Scott Mercer

Scott Mercer – Writer & Founder of Absolutely Write One

Scott Mercer has combined his love of music with writing and feels very pleased with the outcome.

What’s your story?

I fell into writing quite by accident, first as a teenager. While working full-time in a corporate environment, I wrote as a freelancer for newspapers, magazines, and wrote radio scripts.

My wife encouraged me to stretch myself and write a book, a prospect which seemed daunting at first. However, I found a topic I knew well and had a passion for: 60’s music, having had on-air radio experience.

I interviewed 80 musicians of the era for my book, faithfully transcribed their words, and arranged them in logical chapters. The result was “The Stories They Could Tell,” jokingly my “120,000-word essay.”

What excites you most about your industry?

Writing, I tell people, is the job that never seems like work to me. It requires mental energy, yet never feels “taxing.” I’d apply the same thinking to the interviewing process: much effort preceeds the actual discussion, but it’s enjoyable.

For me, passion links these two. I love both writing and music, and to be able to combine both in a book-length project is a dream come true.

What many wouldn’t know (and neither did I, going in) is the time required to complete the process – remembering, of course, that life sometimes gets in the way!

What drives you in your career to push beyond what other people consider normal?

When I start a job, I finish it; when I say I’m going to do something, I do it.

There were moments when the book-writing task seemed tedious, especially in the transcription phase, but I had invested considerable time in the project by that point, and was determined to finish it.

Beyond simply the power of discipline, I realized how much I’d learned after speaking with so many interview subjects, and I was anxious to share that knowledge with an audience. I also realized that I was dealing with “history,” and had an obligation to document what I’d learned.

What have been the most useful skills you have learnt and applied in your journey?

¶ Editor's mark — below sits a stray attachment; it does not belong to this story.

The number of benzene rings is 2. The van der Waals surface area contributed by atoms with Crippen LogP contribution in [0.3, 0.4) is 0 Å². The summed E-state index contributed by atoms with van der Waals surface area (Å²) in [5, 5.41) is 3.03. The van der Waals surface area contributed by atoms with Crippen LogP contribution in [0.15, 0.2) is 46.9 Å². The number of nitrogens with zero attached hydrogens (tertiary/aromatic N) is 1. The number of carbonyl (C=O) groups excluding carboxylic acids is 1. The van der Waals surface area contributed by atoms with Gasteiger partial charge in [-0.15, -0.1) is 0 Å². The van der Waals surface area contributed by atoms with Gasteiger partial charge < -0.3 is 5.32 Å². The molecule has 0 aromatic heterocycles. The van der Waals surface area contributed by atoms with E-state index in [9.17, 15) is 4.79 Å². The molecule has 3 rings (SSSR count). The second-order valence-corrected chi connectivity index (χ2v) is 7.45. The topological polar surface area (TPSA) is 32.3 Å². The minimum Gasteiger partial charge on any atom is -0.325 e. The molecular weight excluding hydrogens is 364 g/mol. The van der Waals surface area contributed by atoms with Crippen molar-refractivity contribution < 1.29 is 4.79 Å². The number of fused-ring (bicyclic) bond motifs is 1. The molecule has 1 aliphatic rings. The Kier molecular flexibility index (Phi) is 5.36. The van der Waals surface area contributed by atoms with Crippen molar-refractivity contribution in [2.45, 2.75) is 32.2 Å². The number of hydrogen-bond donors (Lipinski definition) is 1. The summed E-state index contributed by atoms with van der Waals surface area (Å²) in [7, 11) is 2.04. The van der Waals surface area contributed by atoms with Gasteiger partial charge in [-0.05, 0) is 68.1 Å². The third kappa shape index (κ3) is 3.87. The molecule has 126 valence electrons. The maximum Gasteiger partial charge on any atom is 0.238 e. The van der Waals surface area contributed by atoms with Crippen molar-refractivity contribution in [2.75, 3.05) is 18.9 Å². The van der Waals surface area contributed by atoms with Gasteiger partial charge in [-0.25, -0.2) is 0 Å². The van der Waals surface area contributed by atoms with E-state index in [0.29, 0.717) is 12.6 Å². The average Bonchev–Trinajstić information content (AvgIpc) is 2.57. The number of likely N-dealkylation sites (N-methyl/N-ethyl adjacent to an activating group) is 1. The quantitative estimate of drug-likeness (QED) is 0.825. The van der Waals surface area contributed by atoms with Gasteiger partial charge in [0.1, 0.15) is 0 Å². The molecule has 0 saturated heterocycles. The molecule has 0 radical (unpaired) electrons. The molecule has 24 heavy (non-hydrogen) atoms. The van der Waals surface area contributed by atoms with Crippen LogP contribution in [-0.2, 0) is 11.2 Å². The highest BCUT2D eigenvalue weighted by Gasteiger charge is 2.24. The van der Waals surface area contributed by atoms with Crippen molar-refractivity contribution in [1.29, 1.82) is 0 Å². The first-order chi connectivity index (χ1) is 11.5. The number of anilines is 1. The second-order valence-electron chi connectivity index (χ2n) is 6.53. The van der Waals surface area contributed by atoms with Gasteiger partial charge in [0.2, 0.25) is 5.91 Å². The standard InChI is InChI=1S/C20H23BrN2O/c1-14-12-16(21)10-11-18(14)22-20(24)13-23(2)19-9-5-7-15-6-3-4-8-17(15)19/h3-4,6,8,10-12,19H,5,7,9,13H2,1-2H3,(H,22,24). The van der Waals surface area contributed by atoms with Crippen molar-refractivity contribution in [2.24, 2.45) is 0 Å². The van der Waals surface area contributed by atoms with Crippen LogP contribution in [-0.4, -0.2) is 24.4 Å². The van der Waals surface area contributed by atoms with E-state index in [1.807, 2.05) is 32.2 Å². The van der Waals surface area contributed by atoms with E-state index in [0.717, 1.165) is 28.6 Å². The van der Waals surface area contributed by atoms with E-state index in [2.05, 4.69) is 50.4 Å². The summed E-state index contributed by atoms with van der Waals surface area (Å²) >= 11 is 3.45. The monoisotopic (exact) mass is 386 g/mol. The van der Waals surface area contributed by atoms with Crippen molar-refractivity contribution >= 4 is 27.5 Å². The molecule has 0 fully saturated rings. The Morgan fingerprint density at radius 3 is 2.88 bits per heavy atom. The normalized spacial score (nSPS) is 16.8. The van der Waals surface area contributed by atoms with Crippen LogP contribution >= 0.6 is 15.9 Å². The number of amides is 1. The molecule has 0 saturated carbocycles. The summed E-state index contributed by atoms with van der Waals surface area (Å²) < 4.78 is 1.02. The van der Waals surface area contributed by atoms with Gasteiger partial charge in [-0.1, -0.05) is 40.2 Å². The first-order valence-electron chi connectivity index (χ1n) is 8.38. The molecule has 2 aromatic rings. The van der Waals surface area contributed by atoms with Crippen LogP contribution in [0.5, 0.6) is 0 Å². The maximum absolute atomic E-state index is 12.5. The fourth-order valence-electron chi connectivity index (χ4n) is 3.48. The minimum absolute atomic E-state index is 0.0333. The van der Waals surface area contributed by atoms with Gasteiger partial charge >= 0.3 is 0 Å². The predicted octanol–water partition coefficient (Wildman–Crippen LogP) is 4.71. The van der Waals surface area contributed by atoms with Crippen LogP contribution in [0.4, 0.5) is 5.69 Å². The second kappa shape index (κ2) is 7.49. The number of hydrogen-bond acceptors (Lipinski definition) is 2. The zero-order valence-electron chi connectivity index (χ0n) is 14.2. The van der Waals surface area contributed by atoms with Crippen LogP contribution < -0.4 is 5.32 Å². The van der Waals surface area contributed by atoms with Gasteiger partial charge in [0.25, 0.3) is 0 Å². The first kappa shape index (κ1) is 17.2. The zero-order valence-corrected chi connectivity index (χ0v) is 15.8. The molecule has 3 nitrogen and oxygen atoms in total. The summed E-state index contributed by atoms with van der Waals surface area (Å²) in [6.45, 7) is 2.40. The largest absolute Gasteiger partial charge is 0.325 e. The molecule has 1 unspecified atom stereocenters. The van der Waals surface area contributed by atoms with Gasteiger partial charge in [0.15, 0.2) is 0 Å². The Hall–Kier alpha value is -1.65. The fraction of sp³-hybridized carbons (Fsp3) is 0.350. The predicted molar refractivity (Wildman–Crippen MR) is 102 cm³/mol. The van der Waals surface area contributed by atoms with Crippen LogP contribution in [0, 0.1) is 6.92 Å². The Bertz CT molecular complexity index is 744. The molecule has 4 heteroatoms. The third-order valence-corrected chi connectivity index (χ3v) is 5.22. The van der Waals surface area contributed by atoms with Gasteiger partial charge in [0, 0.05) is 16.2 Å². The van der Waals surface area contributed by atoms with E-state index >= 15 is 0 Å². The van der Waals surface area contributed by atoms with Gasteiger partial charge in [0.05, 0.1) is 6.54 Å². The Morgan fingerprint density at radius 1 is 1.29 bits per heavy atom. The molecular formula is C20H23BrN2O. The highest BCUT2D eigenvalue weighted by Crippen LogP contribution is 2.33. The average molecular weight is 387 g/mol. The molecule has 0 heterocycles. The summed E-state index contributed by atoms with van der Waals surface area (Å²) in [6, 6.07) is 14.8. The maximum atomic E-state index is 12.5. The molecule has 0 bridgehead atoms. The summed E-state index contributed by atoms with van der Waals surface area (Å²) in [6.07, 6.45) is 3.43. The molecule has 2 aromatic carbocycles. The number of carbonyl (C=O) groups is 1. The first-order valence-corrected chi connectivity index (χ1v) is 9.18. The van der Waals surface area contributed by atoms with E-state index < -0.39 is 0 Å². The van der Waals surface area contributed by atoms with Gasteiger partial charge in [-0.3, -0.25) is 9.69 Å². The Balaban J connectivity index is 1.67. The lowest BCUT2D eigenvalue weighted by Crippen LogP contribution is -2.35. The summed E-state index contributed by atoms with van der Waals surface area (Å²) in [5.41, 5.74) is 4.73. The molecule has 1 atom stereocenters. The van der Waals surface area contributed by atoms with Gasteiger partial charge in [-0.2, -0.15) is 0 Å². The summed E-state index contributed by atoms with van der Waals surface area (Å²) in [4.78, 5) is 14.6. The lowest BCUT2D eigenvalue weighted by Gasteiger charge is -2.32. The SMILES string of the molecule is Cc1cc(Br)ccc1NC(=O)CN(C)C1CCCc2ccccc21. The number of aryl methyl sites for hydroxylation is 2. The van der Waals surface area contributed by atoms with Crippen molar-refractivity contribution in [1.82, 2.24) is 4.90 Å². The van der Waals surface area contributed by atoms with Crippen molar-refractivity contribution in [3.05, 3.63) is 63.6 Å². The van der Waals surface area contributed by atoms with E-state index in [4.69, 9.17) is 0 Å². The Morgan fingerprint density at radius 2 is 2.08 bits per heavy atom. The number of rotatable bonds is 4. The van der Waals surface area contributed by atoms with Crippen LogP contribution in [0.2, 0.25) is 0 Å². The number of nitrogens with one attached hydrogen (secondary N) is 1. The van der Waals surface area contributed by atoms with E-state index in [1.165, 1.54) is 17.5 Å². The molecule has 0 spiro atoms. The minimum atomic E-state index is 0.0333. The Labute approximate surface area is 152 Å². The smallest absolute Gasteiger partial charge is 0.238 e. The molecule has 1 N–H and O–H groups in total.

Patience and determination.

Waiting for replies from potential interview subjects was like waiting for the phone to ring or pot to boil. Maybe I’d reach out but receive no answers! …or negative ones!

But patience prevailed, and the success rate (the percentage of interviews to requests) turned out to be close to the 40% I’d forecast at the outset.

“Determination” was the diligence to task you need to complete a project of this magnitude. Following up when I’d received no replies earned me several interviews. And being determined to finish, as I said, was critical to a successful outcome.

What’s the best piece of advice you ever received?

Nothing is impossible.

Early on in the process, when I looked at the list of potential interviewees I’d assembled, it would have been easy to be negative: “He/she will never say yes.” But my firm belief that I had a good concept, and the professional chops to bring it off, meant that nothing was beyond possibility.

And that belief, it turned out, was well founded. Some of the 80 artists replied that the idea as “fascinating,” while others said they’d be “honoured” to be part of my book.

To quote Chuck Berry, it goes to show you never can tell!

Who inspires you?

My wife inspires me.

If that sounds corny, think again. She’s my most honest critic and my biggest fan. On the practical side, that’s a very handy combination to have in your corner. Her constructive advice keeps me on my toes.

On the emotional side, it’s critical to have someone like that on your side. I never got “down in the dumps” writing “The Stories They Could Tell,” but my energy flagged at times. She helped pick me up.

And she’s a hard worker and diligent about completing tasks herself, so she also inspires by example.


What have you learnt recently that blew you away?